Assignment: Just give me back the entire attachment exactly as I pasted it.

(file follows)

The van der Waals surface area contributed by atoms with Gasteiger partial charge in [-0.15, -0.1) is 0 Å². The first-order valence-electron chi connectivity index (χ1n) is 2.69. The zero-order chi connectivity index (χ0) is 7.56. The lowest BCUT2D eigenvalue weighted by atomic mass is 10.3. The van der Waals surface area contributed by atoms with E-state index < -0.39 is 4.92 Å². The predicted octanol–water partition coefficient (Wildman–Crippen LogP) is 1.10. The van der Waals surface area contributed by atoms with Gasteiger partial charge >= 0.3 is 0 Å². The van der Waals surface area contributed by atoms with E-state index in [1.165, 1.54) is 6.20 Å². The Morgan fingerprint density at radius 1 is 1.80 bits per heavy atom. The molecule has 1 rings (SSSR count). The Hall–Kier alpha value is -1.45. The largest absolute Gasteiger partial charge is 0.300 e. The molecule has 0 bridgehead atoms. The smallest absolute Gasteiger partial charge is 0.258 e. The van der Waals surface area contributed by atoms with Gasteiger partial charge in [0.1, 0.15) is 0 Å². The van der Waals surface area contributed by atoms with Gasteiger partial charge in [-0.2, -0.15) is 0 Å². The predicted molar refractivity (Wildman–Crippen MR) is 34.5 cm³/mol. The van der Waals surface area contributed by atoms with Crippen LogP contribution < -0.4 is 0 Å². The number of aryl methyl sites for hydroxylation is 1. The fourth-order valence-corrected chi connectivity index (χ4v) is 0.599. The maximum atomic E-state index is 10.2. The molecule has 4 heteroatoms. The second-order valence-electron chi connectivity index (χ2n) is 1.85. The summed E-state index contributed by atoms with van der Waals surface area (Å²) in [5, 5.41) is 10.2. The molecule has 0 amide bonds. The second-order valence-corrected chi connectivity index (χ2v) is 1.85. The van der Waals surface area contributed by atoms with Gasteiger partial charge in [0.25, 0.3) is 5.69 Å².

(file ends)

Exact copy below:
The van der Waals surface area contributed by atoms with Gasteiger partial charge in [-0.15, -0.1) is 0 Å². The first-order valence-electron chi connectivity index (χ1n) is 2.69. The zero-order chi connectivity index (χ0) is 7.56. The lowest BCUT2D eigenvalue weighted by atomic mass is 10.3. The van der Waals surface area contributed by atoms with E-state index < -0.39 is 4.92 Å². The predicted octanol–water partition coefficient (Wildman–Crippen LogP) is 1.10. The van der Waals surface area contributed by atoms with Gasteiger partial charge >= 0.3 is 0 Å². The van der Waals surface area contributed by atoms with E-state index in [1.165, 1.54) is 6.20 Å². The Morgan fingerprint density at radius 1 is 1.80 bits per heavy atom. The molecule has 1 rings (SSSR count). The Hall–Kier alpha value is -1.45. The largest absolute Gasteiger partial charge is 0.300 e. The molecule has 0 bridgehead atoms. The smallest absolute Gasteiger partial charge is 0.258 e. The van der Waals surface area contributed by atoms with Gasteiger partial charge in [0.1, 0.15) is 0 Å². The van der Waals surface area contributed by atoms with Gasteiger partial charge in [-0.2, -0.15) is 0 Å². The predicted molar refractivity (Wildman–Crippen MR) is 34.5 cm³/mol. The van der Waals surface area contributed by atoms with Crippen LogP contribution < -0.4 is 0 Å². The number of aryl methyl sites for hydroxylation is 1. The fourth-order valence-corrected chi connectivity index (χ4v) is 0.599. The maximum atomic E-state index is 10.2. The molecule has 4 heteroatoms. The second-order valence-electron chi connectivity index (χ2n) is 1.85. The summed E-state index contributed by atoms with van der Waals surface area (Å²) in [5, 5.41) is 10.2. The molecule has 0 amide bonds. The second-order valence-corrected chi connectivity index (χ2v) is 1.85. The van der Waals surface area contributed by atoms with Gasteiger partial charge in [0.25, 0.3) is 5.69 Å².